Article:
Jan. 19-30 at the Louis Bluver Theater at the Drake, 302 S. Hicks St., Phila. For tickets, information, egopo.org or 215-273-1414. Masks and proof of vaccination required. Also available virtually from January 25 to 30.

With You and me opening next week, the timing seems right, but Bristol Riverside Theater artistic director producer Amy Kaissar swear it’s strictly a coincidence. Playwright by Lauren Gunderson the job was chosen long before the pandemic hit, Kaissar said. The plot involves an immunocompromised teenager who must attend high school remotely and the relationship she builds with a high school athlete who drops an English assignment. It’s about youth, love, life and connection.

“At the time, we picked it because it was a great ride with a big juicy twist at the end that made us all immediately jump back to the beginning to re-read it,” Kaissar said in a statement, adding that The isolation that many are suffering during the pandemic will make “the experience even richer for the public”.

Gia Forakis directed Silvia Dionicio and JJ Wilks in their roles as Caroline and Anthony.

January 25-February 13 at the Bristol Riverside Theatre, 120 Radcliff St., Bristol, PA. For tickets and information, brtstage.org or 215-785-0100. Proof of vaccination or recent negative COVID test required, as well as masks.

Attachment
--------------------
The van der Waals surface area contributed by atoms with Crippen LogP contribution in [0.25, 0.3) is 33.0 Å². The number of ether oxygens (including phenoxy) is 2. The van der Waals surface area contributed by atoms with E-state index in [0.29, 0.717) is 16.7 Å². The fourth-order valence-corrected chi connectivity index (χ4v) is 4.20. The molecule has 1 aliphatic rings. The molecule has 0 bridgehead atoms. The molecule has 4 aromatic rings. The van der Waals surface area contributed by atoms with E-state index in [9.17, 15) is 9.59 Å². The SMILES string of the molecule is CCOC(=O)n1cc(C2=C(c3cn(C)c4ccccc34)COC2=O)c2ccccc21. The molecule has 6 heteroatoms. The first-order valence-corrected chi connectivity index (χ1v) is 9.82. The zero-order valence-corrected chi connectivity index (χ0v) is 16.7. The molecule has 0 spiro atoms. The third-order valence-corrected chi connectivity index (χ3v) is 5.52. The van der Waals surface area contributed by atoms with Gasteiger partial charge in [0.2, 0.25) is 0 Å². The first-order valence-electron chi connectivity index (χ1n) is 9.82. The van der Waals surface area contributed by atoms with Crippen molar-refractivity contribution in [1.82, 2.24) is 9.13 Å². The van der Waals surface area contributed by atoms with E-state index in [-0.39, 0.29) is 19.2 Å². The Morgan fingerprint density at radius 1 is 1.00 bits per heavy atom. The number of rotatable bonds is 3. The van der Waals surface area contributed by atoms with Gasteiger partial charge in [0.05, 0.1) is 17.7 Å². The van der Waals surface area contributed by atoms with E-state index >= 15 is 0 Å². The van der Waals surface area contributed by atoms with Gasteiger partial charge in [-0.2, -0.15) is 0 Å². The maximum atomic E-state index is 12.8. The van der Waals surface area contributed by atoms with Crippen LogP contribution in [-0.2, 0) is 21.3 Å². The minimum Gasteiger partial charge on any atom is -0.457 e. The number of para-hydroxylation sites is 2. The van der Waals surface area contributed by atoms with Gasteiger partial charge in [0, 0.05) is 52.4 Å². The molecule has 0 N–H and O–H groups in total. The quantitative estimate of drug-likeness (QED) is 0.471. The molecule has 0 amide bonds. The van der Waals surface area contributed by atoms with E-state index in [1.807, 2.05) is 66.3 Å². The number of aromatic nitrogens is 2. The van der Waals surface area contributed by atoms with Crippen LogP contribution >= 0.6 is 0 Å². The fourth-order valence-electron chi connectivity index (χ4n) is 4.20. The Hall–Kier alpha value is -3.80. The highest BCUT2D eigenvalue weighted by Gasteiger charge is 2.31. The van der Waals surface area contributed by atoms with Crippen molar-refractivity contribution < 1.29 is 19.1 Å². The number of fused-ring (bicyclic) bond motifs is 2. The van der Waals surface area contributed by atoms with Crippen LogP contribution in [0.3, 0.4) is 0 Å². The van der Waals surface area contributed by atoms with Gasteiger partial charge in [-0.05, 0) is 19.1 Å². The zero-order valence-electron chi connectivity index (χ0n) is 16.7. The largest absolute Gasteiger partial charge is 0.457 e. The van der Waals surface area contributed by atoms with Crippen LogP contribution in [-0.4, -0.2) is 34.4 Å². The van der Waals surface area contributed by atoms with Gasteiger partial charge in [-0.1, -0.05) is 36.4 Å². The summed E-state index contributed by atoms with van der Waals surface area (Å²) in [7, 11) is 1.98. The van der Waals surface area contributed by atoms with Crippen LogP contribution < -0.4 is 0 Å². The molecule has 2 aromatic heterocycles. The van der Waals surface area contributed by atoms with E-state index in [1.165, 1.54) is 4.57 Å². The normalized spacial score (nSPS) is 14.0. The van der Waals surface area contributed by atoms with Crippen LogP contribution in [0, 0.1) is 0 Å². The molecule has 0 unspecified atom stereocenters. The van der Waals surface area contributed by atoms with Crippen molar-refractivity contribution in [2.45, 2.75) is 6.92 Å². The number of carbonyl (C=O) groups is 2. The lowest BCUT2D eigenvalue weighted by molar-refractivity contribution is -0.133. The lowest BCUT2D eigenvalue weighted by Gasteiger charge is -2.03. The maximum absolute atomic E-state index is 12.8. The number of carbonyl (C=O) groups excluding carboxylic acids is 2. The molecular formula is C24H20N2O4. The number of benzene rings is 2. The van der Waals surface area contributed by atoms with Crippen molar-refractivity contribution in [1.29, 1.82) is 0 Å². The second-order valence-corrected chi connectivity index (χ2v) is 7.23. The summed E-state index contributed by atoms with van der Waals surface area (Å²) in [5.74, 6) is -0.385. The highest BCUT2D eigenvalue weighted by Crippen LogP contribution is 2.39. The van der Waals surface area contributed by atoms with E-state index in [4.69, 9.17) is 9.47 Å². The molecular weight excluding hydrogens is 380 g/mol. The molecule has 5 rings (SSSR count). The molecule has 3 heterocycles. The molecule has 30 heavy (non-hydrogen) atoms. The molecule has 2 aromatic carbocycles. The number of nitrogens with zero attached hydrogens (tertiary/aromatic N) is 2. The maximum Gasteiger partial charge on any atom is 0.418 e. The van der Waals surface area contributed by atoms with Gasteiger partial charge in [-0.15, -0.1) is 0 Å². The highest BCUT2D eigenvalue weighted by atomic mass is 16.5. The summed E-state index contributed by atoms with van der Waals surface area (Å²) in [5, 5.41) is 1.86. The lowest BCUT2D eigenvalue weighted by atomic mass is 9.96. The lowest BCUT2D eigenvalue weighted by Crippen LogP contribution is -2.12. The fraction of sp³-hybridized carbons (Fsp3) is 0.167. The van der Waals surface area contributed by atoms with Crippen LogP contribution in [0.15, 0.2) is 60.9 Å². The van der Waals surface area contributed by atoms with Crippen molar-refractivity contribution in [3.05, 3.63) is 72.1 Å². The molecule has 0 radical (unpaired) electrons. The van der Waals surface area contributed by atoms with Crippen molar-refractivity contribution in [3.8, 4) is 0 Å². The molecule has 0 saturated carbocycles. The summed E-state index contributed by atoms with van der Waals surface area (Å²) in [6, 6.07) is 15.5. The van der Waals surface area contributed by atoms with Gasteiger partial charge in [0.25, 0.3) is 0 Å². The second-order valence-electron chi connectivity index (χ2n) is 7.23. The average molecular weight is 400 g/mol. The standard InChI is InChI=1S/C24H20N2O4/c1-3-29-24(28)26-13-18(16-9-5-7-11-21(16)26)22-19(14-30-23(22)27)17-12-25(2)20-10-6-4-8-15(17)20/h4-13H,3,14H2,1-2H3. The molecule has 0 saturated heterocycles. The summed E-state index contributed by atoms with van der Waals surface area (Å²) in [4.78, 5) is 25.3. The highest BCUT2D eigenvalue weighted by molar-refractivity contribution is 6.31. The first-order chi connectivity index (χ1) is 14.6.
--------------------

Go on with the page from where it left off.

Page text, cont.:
If you missed Production of 1812 quarantine offer – three teams of Philadelphia theater makers each producing a miniature version of Shakespeare King Lear, you have a second chance. The whole series of Define the model theater, in which the teams discuss their creative processes, can be streamed for free on demand. Lantern Theater Co. is also rebroadcasting its digital production of The Gospel According to Thomas Jefferson, Charles Dickens and Count Leo Tolstoy: Discord written by Scott Carter. Still streaming via Lantern is his production of me and the devil through Steve H. Broadnax 3d and Charles Dumas.

“Set Model Theatre” on demand, free, until February 7. For more information and to broadcast, 1812productions.org or 215-592-9560. “The Gospel” and “Me and the Devil” on demand until February 27. For tickets, information, lanterntheater.org or 215-829-0395.

In these turbulent times, theater professionals are going through their own series of soul-searching on issues of justice, diversity and inclusion. the New Jersey Theater Alliance, a statewide organization for nonprofit theater companies, offers, through its Create a series of roundtables on the network of change a free session titled Avoiding Burnout and Promoting Healing While Working for Justice in the Arts. Held virtually, the session runs from 10 a.m. to 11:20 a.m. on Thursday, January 20. Next month’s session — same time Feb. 24 — focuses on fair human resource practices for pay equity, hiring, retention and more.

Interested artists and arts administrators can register at: https://www.surveymonkey.com/r/CreatingChangeRoundtablesTFY22